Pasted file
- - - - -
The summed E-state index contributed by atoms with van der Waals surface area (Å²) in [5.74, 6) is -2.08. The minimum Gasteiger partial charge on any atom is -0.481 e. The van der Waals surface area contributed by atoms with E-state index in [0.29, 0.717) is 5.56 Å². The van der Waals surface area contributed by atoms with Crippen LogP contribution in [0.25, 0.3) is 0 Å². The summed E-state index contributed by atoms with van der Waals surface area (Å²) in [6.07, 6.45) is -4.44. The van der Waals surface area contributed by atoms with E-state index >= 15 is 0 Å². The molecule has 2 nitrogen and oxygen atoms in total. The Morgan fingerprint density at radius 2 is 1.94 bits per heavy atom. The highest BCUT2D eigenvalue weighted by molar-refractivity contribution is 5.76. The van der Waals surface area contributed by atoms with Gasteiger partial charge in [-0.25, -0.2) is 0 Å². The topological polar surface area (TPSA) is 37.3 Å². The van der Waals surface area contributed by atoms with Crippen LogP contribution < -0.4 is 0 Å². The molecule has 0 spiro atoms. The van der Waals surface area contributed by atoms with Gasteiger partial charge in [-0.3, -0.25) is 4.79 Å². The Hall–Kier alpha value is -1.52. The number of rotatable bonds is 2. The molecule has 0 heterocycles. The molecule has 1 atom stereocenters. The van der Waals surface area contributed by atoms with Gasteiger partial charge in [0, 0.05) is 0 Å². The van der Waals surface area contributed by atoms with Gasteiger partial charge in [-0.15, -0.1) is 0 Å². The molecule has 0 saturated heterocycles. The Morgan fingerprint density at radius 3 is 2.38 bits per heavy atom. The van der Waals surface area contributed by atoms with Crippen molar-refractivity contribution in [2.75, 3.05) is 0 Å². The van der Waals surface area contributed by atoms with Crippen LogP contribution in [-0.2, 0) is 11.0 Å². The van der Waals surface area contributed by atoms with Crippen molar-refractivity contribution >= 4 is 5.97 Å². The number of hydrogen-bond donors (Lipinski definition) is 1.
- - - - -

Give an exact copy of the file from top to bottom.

The summed E-state index contributed by atoms with van der Waals surface area (Å²) in [5.74, 6) is -2.08. The minimum Gasteiger partial charge on any atom is -0.481 e. The van der Waals surface area contributed by atoms with E-state index in [0.29, 0.717) is 5.56 Å². The van der Waals surface area contributed by atoms with Crippen LogP contribution in [0.25, 0.3) is 0 Å². The summed E-state index contributed by atoms with van der Waals surface area (Å²) in [6.07, 6.45) is -4.44. The van der Waals surface area contributed by atoms with E-state index >= 15 is 0 Å². The molecule has 2 nitrogen and oxygen atoms in total. The Morgan fingerprint density at radius 2 is 1.94 bits per heavy atom. The highest BCUT2D eigenvalue weighted by molar-refractivity contribution is 5.76. The van der Waals surface area contributed by atoms with Gasteiger partial charge in [-0.25, -0.2) is 0 Å². The topological polar surface area (TPSA) is 37.3 Å². The van der Waals surface area contributed by atoms with Crippen LogP contribution < -0.4 is 0 Å². The molecule has 0 spiro atoms. The van der Waals surface area contributed by atoms with Gasteiger partial charge in [-0.3, -0.25) is 4.79 Å². The Hall–Kier alpha value is -1.52. The number of rotatable bonds is 2. The molecule has 0 heterocycles. The molecule has 1 atom stereocenters. The van der Waals surface area contributed by atoms with Gasteiger partial charge in [0, 0.05) is 0 Å². The van der Waals surface area contributed by atoms with Gasteiger partial charge in [-0.15, -0.1) is 0 Å². The molecule has 0 saturated heterocycles. The Morgan fingerprint density at radius 3 is 2.38 bits per heavy atom. The van der Waals surface area contributed by atoms with Crippen molar-refractivity contribution in [2.75, 3.05) is 0 Å². The van der Waals surface area contributed by atoms with Crippen LogP contribution in [-0.2, 0) is 11.0 Å². The van der Waals surface area contributed by atoms with Crippen molar-refractivity contribution >= 4 is 5.97 Å². The number of hydrogen-bond donors (Lipinski definition) is 1.